Not long ago I was mutually baited into an argument with one of our developers, in which he challenged me on why I had chosen Python for my most recent project. His claim that I didn’t "know Python" he backed up with a few questions:
- What is Python’s method resolution order?
- How does it bind variables on its stack?
- Does Python implement closures, and if so, how?
Now, I’ll be the first to admit that I don’t "know Python". I can express my logic in the Pythonic vernacular, but there’s much about it that I don’t yet know about or understand. In much the same way as a person unfamiliar with English will use the imperative mood where the subjunctive is called for, it still works, but it’s not done in the clearest and most accurate way.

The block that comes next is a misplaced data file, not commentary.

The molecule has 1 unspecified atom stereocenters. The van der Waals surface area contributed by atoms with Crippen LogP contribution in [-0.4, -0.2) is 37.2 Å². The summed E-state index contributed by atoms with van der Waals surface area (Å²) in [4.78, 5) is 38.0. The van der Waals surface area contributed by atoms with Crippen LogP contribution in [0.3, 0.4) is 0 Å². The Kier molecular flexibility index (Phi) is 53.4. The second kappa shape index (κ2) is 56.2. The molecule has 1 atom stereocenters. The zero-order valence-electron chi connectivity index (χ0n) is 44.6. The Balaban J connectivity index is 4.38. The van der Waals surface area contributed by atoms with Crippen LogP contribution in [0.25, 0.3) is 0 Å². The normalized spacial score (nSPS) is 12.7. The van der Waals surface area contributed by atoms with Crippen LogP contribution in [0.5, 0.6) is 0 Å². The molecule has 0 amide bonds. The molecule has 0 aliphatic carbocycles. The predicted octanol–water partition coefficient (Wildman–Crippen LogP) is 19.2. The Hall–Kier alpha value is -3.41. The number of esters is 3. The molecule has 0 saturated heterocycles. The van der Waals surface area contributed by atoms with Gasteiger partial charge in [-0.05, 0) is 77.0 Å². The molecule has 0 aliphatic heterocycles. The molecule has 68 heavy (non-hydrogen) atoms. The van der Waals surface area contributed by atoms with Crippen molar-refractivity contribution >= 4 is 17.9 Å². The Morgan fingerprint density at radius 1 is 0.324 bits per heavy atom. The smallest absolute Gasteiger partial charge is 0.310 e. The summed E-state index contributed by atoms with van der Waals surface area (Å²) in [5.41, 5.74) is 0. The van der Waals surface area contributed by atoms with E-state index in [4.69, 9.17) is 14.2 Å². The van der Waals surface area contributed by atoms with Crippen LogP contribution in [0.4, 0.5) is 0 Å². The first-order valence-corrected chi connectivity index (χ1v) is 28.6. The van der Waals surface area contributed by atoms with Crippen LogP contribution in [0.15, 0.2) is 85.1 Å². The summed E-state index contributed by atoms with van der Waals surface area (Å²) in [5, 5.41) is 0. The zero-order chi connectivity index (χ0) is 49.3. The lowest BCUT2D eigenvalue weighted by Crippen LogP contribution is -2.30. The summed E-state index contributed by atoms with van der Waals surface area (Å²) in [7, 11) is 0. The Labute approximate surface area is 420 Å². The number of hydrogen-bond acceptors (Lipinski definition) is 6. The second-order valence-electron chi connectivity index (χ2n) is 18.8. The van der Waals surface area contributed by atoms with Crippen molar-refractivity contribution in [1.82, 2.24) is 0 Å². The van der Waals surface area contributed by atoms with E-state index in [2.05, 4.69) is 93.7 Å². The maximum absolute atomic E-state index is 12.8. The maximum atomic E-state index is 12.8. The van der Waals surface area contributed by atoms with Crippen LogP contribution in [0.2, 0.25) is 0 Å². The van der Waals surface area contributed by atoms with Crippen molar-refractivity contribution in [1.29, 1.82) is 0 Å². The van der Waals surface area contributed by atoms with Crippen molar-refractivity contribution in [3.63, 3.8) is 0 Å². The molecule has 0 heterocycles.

I jokingly retorted that I didn’t even know those things about Perl, not because it’s true but to make a point. I know Perl (and I know the answers in Python, too). But I don’t need to know its MRO, how it "binds variables on its stack", or how to write a closure in it, in order to write good Perl code.
"Fools ignore complexity. Pragmatists suffer it. Some can avoid it. Geniuses remove it." — Alan J. Perlis, "Epigrams in Programming", 1982.
Do you really have to know everything about X in order to "know X"? Do I need to know Python’s opcodes and when they’re invoked? Do I need to know Perl’s SV, HV, and other such structs and the hints maintained therein? Really, half the point of using these interpretted languages is so that you don’t need to know their guts.